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Now Is Not The Time For Change: Sunday Mail

This is the election editorial from the South Australian Sunday Mail.

The newspaper is part of Rupert Murdoch’s News Corporation.

Election editorial from the Adelaide Sunday Mail.

Sunday Mail

Five weeks ago Prime Minister John Howard and Opposition Leader Mark Latham launched their election campaigns with the simple mantra: “Trust me, I’m the best to run the country.”

As Australian voters ponder their choice on October 9, nothing has changed.

This election will come down to whom voters trust more: the solidity, experience and wise management of the Howard Government, or the social change and vision of an energetic Latham Opposition.

Both parties have run at times ideologically similar but profligate campaigns. Billions of dollars have been promised on programs that many will rightly argue should have been drawn up and implemented regardless of the pork-barrelling of an election year.

Mr Latham’s innovative Medicare Gold plan, free hospital care for Australians over 75 and cheaper private health premiums, has struck a chord – providing it can work and not become another bottomless pit for taxpayer money. As yet, it has not been costed and more information is needed.

But his policy to strip funding from rich private schools and pump it into public schools was needlessly divisive as it penalised hard-working parents (many of them Labor voters) determined to give their children the best education possible.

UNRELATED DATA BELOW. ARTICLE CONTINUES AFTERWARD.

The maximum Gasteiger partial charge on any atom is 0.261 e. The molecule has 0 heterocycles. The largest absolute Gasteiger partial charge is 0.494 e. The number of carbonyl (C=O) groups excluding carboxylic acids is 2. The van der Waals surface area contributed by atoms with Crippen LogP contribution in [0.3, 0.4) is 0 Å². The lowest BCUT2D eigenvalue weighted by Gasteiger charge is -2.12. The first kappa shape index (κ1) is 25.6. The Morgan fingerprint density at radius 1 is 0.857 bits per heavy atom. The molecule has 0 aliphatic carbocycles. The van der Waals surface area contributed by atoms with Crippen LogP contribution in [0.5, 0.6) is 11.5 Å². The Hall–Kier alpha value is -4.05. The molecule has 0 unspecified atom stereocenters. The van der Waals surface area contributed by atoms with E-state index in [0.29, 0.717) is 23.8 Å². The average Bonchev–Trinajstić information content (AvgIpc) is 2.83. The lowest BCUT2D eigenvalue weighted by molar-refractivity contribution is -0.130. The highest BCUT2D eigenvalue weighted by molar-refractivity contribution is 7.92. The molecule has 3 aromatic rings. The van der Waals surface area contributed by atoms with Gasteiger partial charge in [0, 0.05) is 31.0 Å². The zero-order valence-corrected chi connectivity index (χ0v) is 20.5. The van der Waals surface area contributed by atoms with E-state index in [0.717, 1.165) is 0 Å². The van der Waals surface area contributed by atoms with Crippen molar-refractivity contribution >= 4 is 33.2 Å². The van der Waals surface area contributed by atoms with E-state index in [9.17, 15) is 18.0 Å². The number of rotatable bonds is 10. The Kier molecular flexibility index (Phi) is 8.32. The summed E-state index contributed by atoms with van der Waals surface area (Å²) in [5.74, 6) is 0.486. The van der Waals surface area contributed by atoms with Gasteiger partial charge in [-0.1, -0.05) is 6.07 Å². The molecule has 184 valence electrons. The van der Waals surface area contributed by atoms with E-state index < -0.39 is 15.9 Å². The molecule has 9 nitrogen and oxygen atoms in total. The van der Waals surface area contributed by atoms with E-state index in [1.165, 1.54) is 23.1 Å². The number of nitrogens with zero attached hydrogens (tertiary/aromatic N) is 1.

On the whole Mr Latham has run a good campaign with sound, if conservative, policy. For the first time in a decade swinging voters have been given the choice of a Labor Opposition that actually looks like it knows what it is doing.

He has brought excitment, verve and some glamour to an Australian political scene desperately in need of it.

But opposition leaders are not voted into the Lodge on these issues.

The Government has an undeniable legacy of economic success so entrenched it is easy to forget the days of crushingly high interest rates and spiralling unemployment of the Hawke-Keating years.

Many will point to the fiscal smarts of Mike Rann and Kevin Foley in South Australia as evidence a Labor Government today can manage the till: Others will argue it is marginally easier running a state economy than a multi-billion-dollar national economy.

MR Howard also has been resolute and commanding during the War on Terror, where Australians have been attacked, wounded and killed on two continents since September 2001.

Such conviction has not been seen from Mr Latham, who is still haunted by his cut-and-run plan from Baghdad.

Mr Howard has not been without question marks this campaign. One has been his refusal to properly deal with his future should he win. This has cast doubts with some voters who find his likely successor, Treasurer Peter Costello, an unacceptable prospect as Prime Minister.

This week Mr Howard must spell out his plan; voters are entitled to ask who they will be electing as Prime Minister. Bob Hawke and Paul Keating were caught out last time, and voters will not forgive the Liberals for a similar stunt.

That aside, this election comes down to this: the economic experience and tough decision-making of Mr Howard, or the untested virtues of Mr Latham whose running of the Liverpool Council has raised many questions.

As such it is Mr Howard who deserves another term. Now is not the time for change.

And as unpalatable as it may seem today, Mr Latham, and Australia, will be better off with three more years of Labor in Opposition. He needs to show over the long term what he is capable of – not while he is trying to buy votes and keeping his temper in check during an election campaign.

The prosperity the Government has achieved must now be used to build an even better Australia. Mr Howard has promised much this campaign. If he wins he must grasp this opportunity forcefully rather than giving us lap of honour.

Responsibility for all editorial comment is taken by The Editor, Phillip Gardner, 121 King William St, Adelaide 5000.

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